• Chris, you’ve posted previously about the touted benefits of a Paleo diet – suggesting that people can lose weight without a negative energy balance. As I previously responded, this notion is obviously flawed – I hope you can see that.

      I have also looked up the studies you had sent along, and they simply fail to support your assertion. First off, the paper published in Diabetologia did NOT show a difference in weight loss between the Medditeranean and Paleo diet (p = 0.3 for comparison of 0-12 wks – not significant). More important than that, is a fact which completely undermines the whole premise of both studies. In both cases, the individuals on the Paleo diet are consuming approximately 300-350 kcals less than those on the comparison diets (p < 0.01). I could care less what the results say, because this significant difference in energy consumption is a monstrous confounder. This is simply a comparison between a 1500kcal vs a 1800kcal diet. Not surprisingly, the one that cuts more calories to provide more benefit.

      Every few years comes along another fad diet proposing to be the answer to all man's ills – the paleo diet is simply another in a long succession. Of course there may be very good components to the diet itself – limiting sugar intake is a wonderful idea, for example – but it need not be a diet by some popular name. On the other hand, the strong focus on meat consumption as part of this particular diet may be less beneficial. Time and time again, evidence has shown that there is nothing magical about the composition of one's diet versus another in terms of weight loss – and yet, there is never a shortage of proponents for the effectiveness of THIS PARTICULAR DIET. All have their benefits, and drawbacks – eating sensibly (limiting saturated fat intake, salt, processed carbs, getting enough fibre, lean meats, etc.) should always be the goal regardless of the label (Atkins, Paleo, Medditeranean, etc).

      Travis and I started blogging as a way to provide evidence based information on issues that are often exploited by people trying to make a quick buck. There is plentiful misinformation in the world, and we've been trying our best to filter the BS from the truth for our readers. Thus, in the spirit of transparency and in the interest of our readers, I'd ask you to no longer leave comments supporting the Paleo diet on our site (future ones will be deleted).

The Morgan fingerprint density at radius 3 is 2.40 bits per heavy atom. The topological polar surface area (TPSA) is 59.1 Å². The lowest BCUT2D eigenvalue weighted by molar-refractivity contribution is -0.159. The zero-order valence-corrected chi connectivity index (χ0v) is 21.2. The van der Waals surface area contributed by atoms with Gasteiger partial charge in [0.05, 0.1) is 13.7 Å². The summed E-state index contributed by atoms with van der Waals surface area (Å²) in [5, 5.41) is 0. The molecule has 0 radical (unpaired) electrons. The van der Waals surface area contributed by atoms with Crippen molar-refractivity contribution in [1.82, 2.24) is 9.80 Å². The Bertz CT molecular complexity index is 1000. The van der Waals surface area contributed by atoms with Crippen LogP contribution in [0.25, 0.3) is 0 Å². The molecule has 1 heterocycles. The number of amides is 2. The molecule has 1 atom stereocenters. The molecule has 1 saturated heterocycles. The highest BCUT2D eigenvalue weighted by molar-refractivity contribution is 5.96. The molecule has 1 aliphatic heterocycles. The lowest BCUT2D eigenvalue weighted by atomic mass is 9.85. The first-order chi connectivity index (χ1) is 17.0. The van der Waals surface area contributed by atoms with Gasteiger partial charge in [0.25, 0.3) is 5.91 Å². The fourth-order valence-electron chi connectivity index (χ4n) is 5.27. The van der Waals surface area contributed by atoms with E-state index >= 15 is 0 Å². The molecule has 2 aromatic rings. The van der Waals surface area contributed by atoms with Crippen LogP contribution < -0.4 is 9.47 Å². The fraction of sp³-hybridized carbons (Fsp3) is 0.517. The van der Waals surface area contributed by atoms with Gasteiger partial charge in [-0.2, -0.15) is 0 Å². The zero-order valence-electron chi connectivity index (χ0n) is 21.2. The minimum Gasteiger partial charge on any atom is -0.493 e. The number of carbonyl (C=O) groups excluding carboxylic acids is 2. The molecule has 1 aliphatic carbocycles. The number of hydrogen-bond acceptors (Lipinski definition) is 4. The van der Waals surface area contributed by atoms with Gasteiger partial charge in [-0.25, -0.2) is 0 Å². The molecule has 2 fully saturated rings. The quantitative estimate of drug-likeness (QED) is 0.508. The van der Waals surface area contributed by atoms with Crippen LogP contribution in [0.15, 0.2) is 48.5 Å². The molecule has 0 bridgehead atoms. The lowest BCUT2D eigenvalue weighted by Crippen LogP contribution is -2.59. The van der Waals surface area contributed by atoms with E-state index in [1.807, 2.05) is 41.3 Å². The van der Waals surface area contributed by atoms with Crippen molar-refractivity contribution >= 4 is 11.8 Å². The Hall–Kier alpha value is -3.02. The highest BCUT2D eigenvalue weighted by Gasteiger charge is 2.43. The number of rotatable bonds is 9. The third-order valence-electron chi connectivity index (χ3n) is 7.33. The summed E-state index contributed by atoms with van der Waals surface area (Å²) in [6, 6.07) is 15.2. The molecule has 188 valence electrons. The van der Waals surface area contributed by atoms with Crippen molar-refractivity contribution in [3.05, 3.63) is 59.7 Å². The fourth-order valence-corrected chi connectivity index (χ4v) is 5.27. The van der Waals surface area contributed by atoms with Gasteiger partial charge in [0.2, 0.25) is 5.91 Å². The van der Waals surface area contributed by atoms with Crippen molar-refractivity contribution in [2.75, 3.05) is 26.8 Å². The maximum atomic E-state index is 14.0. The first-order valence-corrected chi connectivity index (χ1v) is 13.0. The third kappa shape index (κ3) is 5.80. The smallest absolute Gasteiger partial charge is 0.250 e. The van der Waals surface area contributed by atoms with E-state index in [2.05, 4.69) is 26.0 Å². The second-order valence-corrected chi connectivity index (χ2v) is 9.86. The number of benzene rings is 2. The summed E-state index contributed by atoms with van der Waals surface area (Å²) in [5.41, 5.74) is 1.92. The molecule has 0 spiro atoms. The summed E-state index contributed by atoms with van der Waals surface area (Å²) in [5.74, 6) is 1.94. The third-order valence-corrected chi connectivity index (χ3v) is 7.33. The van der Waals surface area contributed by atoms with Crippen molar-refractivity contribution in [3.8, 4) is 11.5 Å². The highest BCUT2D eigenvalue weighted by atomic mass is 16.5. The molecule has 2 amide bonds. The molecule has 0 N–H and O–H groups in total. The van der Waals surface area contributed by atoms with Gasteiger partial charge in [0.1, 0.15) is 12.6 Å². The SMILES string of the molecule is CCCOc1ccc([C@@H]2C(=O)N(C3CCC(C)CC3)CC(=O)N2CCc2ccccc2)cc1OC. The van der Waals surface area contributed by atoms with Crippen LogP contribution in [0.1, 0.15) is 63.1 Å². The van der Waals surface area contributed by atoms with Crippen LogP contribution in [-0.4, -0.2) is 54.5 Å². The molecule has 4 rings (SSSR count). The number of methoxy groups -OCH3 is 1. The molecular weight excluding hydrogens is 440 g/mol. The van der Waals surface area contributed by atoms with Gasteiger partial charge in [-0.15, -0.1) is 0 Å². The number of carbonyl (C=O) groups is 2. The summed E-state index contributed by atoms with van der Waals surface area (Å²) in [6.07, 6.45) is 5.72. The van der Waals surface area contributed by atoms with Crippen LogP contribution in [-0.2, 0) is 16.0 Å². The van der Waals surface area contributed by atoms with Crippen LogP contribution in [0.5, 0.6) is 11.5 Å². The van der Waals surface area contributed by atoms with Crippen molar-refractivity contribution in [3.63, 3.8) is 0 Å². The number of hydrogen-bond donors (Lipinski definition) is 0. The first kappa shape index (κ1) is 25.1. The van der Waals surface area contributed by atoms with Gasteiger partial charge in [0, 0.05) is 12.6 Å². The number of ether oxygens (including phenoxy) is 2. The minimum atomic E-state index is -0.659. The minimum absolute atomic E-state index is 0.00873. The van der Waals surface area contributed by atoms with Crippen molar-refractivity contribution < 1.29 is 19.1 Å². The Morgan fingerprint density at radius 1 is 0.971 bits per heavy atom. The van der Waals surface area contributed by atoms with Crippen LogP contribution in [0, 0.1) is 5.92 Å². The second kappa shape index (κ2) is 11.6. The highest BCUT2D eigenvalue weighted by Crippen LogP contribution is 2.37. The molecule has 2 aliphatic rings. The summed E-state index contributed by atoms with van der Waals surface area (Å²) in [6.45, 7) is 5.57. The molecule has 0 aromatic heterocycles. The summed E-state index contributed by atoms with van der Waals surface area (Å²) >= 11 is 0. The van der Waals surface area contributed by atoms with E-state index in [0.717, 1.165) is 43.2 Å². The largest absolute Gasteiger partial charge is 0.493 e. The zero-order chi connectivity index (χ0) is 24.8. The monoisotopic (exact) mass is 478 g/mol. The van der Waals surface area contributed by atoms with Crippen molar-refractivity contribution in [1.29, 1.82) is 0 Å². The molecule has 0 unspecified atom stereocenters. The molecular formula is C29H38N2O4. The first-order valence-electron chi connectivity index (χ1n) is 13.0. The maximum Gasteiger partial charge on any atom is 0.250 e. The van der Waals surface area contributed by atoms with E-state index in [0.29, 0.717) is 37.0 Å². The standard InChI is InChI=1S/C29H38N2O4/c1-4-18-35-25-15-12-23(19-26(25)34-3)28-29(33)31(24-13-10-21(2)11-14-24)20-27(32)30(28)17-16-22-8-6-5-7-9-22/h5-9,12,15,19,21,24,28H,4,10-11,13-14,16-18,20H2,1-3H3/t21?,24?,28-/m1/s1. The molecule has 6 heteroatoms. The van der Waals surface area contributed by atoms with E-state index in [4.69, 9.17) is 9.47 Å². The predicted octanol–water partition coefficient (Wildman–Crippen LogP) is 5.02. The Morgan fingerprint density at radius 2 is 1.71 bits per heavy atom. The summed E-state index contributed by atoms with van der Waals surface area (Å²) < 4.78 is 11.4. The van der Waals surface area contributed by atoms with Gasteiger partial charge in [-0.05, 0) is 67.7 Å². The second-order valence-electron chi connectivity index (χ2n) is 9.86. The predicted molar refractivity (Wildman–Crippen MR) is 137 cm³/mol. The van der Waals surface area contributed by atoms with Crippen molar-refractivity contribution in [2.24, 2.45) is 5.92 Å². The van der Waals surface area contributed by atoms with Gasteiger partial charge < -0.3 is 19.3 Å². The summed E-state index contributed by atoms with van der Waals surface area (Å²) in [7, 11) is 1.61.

All the best.


  2. theshortearedowl says:

    The major limitation to studies ascertaining the relationship between weight loss and mortality risk is delineating intentional (dieting, exercise, etc.) weight loss from unintentional weight loss (loss of body weight due to underlying disease, such as cancer).

    I think it’s also the case that some (many?) people are always “intending” to lose weight, so if they lose weight due to unintentional reasons they may still attribute it to intentional weight loss. I would be interested to see if any papers attempt to control for this.

    …food toxins that contribute to inflammation and insulin resistance…</blockquote


  3. Dr. Matthew says:

    As these types of designs grow in frequency, I find myself wondering about the impact of first having suffered harm before losing weight? For example, these aren’t simply overweight persons who then lost weight late in life, these are individuals, if I’m reading you correctly, who have already suffered negative health effects, and then late in life lose weight. Hearts, insulin systems, etc., are already affected. Are you aware of any longitudinal studies that look at changes in diet and exercise prior to permanent damage occurring? I can’t help but wonder if a person had lost the weight or changed lifestyle prior to that first heart attack, etc, if that would lead to a very different mortality profile.

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  5. Jennifer says:

    In your article, you refer to an “ever increasingly obese population.” The notion that we are getting fatter and fatter, and that we have an obesity crisis in the west is far from certain.

    In an NY Times article, Jeffrey Friedman argues that contrary to popular opinion, national (American) data do not show Americans growing uniformly fatter. Instead, he says, the statistics demonstrate clearly that while the very fat are getting fatter, thinner people have remained pretty much the same. We’ve put on a few pounds over the years, and this small gain has caused some people’s weight to go over that magical line between overweight to obese (using the BMI). This does not constitute a crisis, by any means. The only people who are seriously affected by weight gain are those who are at the extreme end of obesity.

    I don’t see what is so hard to believe about weight loss being bad for longevity. We never evolved to lose weight. Our metabolism has many fail-safes built into it to prevent weight loss in order to ensure our survival. Given that Canadians are among the longest-lived people on the planet, perhaps we should worry less about scales and the BMI, and focus more on enjoying our long lives!

  6. Nick says:

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  8. jim says: